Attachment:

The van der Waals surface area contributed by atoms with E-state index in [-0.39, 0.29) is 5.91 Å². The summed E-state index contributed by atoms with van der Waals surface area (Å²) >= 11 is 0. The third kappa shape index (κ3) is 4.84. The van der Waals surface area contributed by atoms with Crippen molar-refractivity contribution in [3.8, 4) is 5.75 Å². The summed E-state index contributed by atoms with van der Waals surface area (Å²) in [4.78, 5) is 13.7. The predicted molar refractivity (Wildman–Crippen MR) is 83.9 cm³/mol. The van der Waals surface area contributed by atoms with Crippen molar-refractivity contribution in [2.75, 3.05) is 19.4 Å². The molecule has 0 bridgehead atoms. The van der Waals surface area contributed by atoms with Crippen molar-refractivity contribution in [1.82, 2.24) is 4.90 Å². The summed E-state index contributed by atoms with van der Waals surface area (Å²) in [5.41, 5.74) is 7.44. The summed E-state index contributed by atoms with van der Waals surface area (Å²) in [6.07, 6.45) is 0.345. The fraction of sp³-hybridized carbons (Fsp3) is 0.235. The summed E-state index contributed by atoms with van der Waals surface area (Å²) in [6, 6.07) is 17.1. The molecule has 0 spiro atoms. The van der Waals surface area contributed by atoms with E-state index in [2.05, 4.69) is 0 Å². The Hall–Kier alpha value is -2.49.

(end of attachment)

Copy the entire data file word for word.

The van der Waals surface area contributed by atoms with E-state index in [-0.39, 0.29) is 5.91 Å². The summed E-state index contributed by atoms with van der Waals surface area (Å²) >= 11 is 0. The third kappa shape index (κ3) is 4.84. The van der Waals surface area contributed by atoms with Crippen molar-refractivity contribution in [3.8, 4) is 5.75 Å². The summed E-state index contributed by atoms with van der Waals surface area (Å²) in [4.78, 5) is 13.7. The predicted molar refractivity (Wildman–Crippen MR) is 83.9 cm³/mol. The van der Waals surface area contributed by atoms with Crippen molar-refractivity contribution in [2.75, 3.05) is 19.4 Å². The molecule has 0 bridgehead atoms. The van der Waals surface area contributed by atoms with Crippen molar-refractivity contribution in [1.82, 2.24) is 4.90 Å². The summed E-state index contributed by atoms with van der Waals surface area (Å²) in [5.41, 5.74) is 7.44. The summed E-state index contributed by atoms with van der Waals surface area (Å²) in [6.07, 6.45) is 0.345. The fraction of sp³-hybridized carbons (Fsp3) is 0.235. The summed E-state index contributed by atoms with van der Waals surface area (Å²) in [6, 6.07) is 17.1. The molecule has 0 spiro atoms. The van der Waals surface area contributed by atoms with E-state index in [2.05, 4.69) is 0 Å². The Hall–Kier alpha value is -2.49.